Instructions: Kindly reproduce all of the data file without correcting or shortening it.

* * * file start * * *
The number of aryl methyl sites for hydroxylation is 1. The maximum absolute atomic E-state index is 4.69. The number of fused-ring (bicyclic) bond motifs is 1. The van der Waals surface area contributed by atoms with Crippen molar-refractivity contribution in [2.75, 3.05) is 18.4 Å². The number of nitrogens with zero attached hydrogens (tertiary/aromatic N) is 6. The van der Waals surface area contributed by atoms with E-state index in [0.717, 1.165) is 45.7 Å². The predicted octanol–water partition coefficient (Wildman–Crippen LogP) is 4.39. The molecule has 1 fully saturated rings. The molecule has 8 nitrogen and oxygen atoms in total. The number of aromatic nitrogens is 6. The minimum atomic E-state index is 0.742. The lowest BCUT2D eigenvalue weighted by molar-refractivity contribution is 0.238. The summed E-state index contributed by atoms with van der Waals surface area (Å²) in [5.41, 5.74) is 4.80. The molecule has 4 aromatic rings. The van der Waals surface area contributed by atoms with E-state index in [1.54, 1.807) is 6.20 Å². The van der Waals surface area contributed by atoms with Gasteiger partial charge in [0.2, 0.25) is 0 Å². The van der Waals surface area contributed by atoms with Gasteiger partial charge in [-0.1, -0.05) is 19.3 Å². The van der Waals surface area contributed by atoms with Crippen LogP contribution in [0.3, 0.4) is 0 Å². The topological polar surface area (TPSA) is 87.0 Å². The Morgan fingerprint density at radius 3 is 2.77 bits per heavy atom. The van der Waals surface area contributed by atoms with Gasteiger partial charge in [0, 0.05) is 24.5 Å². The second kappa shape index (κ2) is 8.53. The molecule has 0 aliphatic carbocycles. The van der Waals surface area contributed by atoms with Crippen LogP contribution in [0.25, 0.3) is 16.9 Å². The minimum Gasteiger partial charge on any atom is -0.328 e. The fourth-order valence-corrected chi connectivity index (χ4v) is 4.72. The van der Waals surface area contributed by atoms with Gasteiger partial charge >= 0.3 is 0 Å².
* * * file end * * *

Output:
The number of aryl methyl sites for hydroxylation is 1. The maximum absolute atomic E-state index is 4.69. The number of fused-ring (bicyclic) bond motifs is 1. The van der Waals surface area contributed by atoms with Crippen molar-refractivity contribution in [2.75, 3.05) is 18.4 Å². The number of nitrogens with zero attached hydrogens (tertiary/aromatic N) is 6. The van der Waals surface area contributed by atoms with E-state index in [0.717, 1.165) is 45.7 Å². The predicted octanol–water partition coefficient (Wildman–Crippen LogP) is 4.39. The molecule has 1 fully saturated rings. The molecule has 8 nitrogen and oxygen atoms in total. The number of aromatic nitrogens is 6. The minimum atomic E-state index is 0.742. The lowest BCUT2D eigenvalue weighted by molar-refractivity contribution is 0.238. The summed E-state index contributed by atoms with van der Waals surface area (Å²) in [5.41, 5.74) is 4.80. The molecule has 4 aromatic rings. The van der Waals surface area contributed by atoms with E-state index in [1.54, 1.807) is 6.20 Å². The van der Waals surface area contributed by atoms with Gasteiger partial charge in [0.2, 0.25) is 0 Å². The van der Waals surface area contributed by atoms with Gasteiger partial charge in [-0.1, -0.05) is 19.3 Å². The van der Waals surface area contributed by atoms with Crippen LogP contribution in [0.3, 0.4) is 0 Å². The topological polar surface area (TPSA) is 87.0 Å². The Morgan fingerprint density at radius 3 is 2.77 bits per heavy atom. The van der Waals surface area contributed by atoms with Gasteiger partial charge in [0, 0.05) is 24.5 Å². The second kappa shape index (κ2) is 8.53. The molecule has 0 aliphatic carbocycles. The van der Waals surface area contributed by atoms with Crippen LogP contribution in [0.25, 0.3) is 16.9 Å². The minimum Gasteiger partial charge on any atom is -0.328 e. The fourth-order valence-corrected chi connectivity index (χ4v) is 4.72. The van der Waals surface area contributed by atoms with Gasteiger partial charge >= 0.3 is 0 Å².